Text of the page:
Pick your poison: If you had a choice of how you lost a competitive game or sport, how would you prefer to get your brains bashed in? Literally or figuratively?

Mostly an overseas phenomenon, the cult sport of chessboxing is making its way to the United States. Matches start with two opponents seated at a table in the middle of a boxing ring, leaning over a chess board, dressed to fight, but without their gloves. After a four-minute round of chess, the table is removed, the opponents put on gloves and fight for three minutes. After that, it's back to chess, up to 11 rounds. There is a one-minute break between sports to allow the opponents to change gear.

"For me, getting punched really focuses the chess. It's like doing math at the end of a gun," says Los Angeles Chessboxing Club founder Andrew McGregor. "You have to find a solution to what's on the board."

McGregor, 32, estimates that it takes about nine months of training to become a competent and successful chessboxer, and that the sport helps to sharpen survival skills and build a strong mental focus. He says he is the North American champ, although he admits there is no functioning regulatory body or commission that awards championships. Since its inception in January 2010, the L.A. Chessboxing Club and its members have wanted to create commercial appeal, with the hope that they can eventually offer prize money to combatants.

Chessboxing's roots trace back to 2003 in Germany, although the idea came from a French novel, "Froid Equateur" ("Cold Equator"). The book chronicled a chessboxing match that lasted more than four hours, inspiring the creation of the World Chess Boxing Organisation, based in Berlin, and created buzz after being featured on ESPN in 2006.

Matches are won during the chess portion by checkmate, exceeding the 12-minute chess time limit, or retirement of an opponent. Once opponents are back on their feet, a knockout or a referee's decision determines the winner. If the chess game ends in a stalemate, the opponent with the higher score in boxing wins. If there is an equal score, the chess opponent playing black wins.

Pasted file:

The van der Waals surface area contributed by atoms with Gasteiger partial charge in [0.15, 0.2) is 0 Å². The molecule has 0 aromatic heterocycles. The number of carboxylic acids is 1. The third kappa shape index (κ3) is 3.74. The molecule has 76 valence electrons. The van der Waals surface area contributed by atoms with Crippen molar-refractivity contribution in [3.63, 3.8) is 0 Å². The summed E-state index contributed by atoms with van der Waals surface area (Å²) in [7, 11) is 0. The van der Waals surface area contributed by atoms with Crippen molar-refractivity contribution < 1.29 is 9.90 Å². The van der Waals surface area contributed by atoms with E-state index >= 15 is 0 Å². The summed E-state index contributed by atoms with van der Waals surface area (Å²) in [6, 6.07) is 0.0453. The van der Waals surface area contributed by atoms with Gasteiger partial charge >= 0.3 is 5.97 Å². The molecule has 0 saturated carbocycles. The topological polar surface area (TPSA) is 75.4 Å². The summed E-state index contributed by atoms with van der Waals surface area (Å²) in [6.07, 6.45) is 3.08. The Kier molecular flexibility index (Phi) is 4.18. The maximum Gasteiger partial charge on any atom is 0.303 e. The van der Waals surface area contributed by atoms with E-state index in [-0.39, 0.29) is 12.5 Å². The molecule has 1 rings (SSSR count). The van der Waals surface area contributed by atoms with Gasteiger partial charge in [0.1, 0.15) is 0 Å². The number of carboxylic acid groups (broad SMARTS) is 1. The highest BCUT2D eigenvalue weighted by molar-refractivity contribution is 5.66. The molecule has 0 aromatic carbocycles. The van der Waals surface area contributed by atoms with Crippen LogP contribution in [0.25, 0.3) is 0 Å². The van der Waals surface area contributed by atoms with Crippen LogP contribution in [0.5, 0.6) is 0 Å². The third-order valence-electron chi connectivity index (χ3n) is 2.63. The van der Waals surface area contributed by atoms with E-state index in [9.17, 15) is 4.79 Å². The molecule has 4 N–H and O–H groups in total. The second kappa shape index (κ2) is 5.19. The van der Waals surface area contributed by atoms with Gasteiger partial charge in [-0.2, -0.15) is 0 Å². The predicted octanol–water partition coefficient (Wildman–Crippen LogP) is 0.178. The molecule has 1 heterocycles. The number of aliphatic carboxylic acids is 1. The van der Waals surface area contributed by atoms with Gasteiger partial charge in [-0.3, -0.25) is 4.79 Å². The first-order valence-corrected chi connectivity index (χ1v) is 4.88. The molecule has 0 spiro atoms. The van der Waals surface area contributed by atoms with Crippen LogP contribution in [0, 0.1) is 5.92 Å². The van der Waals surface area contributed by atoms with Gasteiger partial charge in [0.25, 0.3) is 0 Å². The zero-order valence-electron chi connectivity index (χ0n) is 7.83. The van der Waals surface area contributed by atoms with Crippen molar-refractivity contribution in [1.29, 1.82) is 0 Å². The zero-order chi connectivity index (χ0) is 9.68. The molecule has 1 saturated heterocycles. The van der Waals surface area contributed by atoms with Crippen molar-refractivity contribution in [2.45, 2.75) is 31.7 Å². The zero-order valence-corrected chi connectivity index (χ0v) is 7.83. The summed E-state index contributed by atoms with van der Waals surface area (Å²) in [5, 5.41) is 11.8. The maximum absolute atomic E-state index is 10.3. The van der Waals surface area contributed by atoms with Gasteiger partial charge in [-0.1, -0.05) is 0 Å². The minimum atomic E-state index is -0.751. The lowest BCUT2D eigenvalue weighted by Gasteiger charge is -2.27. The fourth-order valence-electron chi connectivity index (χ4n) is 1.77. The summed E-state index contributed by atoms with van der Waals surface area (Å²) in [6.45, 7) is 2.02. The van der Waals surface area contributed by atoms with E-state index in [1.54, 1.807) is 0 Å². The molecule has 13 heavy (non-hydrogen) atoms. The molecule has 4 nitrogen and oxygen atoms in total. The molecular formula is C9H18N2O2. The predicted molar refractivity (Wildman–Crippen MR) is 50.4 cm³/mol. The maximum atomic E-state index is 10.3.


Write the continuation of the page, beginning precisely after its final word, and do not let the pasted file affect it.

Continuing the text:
"The adrenaline and sometimes the receiving of a heavy blow to the head means that you'll have to calm and re-center yourself a bit first before beginning the chess again," says Peter VanCouvering, 25, who works as a chemist when he isn't chessboxing.

Competitors are placed into light, middle and heavyweight divisions, but because there are so few chessboxers, fighters are sometimes mismatched in weight.

"It's also imperative that people with similar experience on the boxing side compete for safety's sake, as you don't want a mismatch from pugilistic experience because that drastically increases the risk of serious injury in the ring," says McGregor, whose ring nickname is the Fightin' Philanthropist.

McGregor is a photojournalist, owner of a nonprofit organization called the Tiziano Project, stands 6 foot 9 and weighs around 285 pounds. He says he spends most of his free time scouring the boardwalks, gyms and chess parks of Southern California looking for people willing to learn a new game.

He finds promoting the sport difficult because it's hard to find people with an interest in both activities. But he says that while chessboxing might not be universally known, it can become addictive for those who try it.

One contest was staged at a Venice, Calif., art gallery to raise money for his nonprofit, with the audience dressed in evening gowns and tuxedos. But not all matches are held in such luxurious circumstances. Matches have also been held in movie theaters and in a barren room with a concrete floor and walls, with about 100 half-drunk spectators.

VanCouvering is an experienced competitive chess player, but before his first chessboxing match he says he only had two or three hours of boxing training. His first opponent had at least 10 years of martial-arts experience. During the match, VanCouvering, who says he had a 40-pound advantage, dropped his opponent with a left hook to the kidney. But it was his chess skills that prevailed.

"My opponent had some chess experience and had good instincts, but couldn't keep up with me. I started breaking down his king's defenses and with a nice sacrifice, set up an unstoppable mating attack. In the fifth round (third round of chess), I finished him off," VanCouvering says. "He did catch me flat-footed with a triple jab to the head that had my head buzzing even an hour after the match was over. There was no prize money, but the cheering was nice."

McGregor, who learned about chessboxing while on a photo assignment in Europe, is doing everything he can to promote the sport. He is involved in setting up competitions and teaching classes with the goal of spreading the sport to the big cities of America. His next goal is to eventually cater to younger athletes and women.

The advice the competitors give for anyone who wants to try their hand at chess boxing: Proceed with caution and don't leave your day job.

"The matter of skill involved doesn't really matter because it is all about the fun of it," he says. "Geeks and tough guys have an equal chance at victory."

Scooby Axson is a master's candidate at the Columbia University Graduate School of Journalism.